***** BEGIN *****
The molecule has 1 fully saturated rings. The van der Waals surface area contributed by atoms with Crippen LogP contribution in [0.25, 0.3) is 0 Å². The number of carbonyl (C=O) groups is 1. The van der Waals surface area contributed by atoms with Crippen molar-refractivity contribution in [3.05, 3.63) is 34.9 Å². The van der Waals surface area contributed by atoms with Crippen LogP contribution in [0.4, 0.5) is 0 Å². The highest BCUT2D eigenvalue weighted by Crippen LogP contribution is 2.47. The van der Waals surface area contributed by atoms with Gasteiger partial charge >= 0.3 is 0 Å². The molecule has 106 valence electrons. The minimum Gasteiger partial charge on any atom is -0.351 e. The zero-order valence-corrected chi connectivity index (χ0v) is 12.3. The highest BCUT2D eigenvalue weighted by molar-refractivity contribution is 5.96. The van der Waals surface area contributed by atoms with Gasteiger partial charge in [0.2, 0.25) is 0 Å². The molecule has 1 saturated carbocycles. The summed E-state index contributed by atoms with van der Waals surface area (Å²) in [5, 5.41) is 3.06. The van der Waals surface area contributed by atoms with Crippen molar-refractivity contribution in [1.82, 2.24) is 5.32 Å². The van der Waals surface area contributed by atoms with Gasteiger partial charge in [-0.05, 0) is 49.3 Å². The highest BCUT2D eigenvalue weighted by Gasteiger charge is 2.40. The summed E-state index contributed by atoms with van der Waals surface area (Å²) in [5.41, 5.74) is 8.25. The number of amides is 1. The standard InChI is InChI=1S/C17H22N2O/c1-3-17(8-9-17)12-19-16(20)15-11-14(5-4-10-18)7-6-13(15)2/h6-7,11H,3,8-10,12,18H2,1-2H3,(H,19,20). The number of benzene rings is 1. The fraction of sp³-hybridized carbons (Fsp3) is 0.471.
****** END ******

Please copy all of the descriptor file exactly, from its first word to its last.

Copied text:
The molecule has 1 fully saturated rings. The van der Waals surface area contributed by atoms with Crippen LogP contribution in [0.25, 0.3) is 0 Å². The number of carbonyl (C=O) groups is 1. The van der Waals surface area contributed by atoms with Crippen molar-refractivity contribution in [3.05, 3.63) is 34.9 Å². The van der Waals surface area contributed by atoms with Crippen LogP contribution in [0.4, 0.5) is 0 Å². The highest BCUT2D eigenvalue weighted by Crippen LogP contribution is 2.47. The van der Waals surface area contributed by atoms with Gasteiger partial charge >= 0.3 is 0 Å². The molecule has 106 valence electrons. The minimum Gasteiger partial charge on any atom is -0.351 e. The zero-order valence-corrected chi connectivity index (χ0v) is 12.3. The highest BCUT2D eigenvalue weighted by molar-refractivity contribution is 5.96. The van der Waals surface area contributed by atoms with Gasteiger partial charge in [0.2, 0.25) is 0 Å². The molecule has 1 saturated carbocycles. The summed E-state index contributed by atoms with van der Waals surface area (Å²) in [5, 5.41) is 3.06. The van der Waals surface area contributed by atoms with Crippen molar-refractivity contribution in [1.82, 2.24) is 5.32 Å². The van der Waals surface area contributed by atoms with Gasteiger partial charge in [-0.05, 0) is 49.3 Å². The highest BCUT2D eigenvalue weighted by Gasteiger charge is 2.40. The summed E-state index contributed by atoms with van der Waals surface area (Å²) in [5.41, 5.74) is 8.25. The number of amides is 1. The standard InChI is InChI=1S/C17H22N2O/c1-3-17(8-9-17)12-19-16(20)15-11-14(5-4-10-18)7-6-13(15)2/h6-7,11H,3,8-10,12,18H2,1-2H3,(H,19,20). The number of benzene rings is 1. The fraction of sp³-hybridized carbons (Fsp3) is 0.471.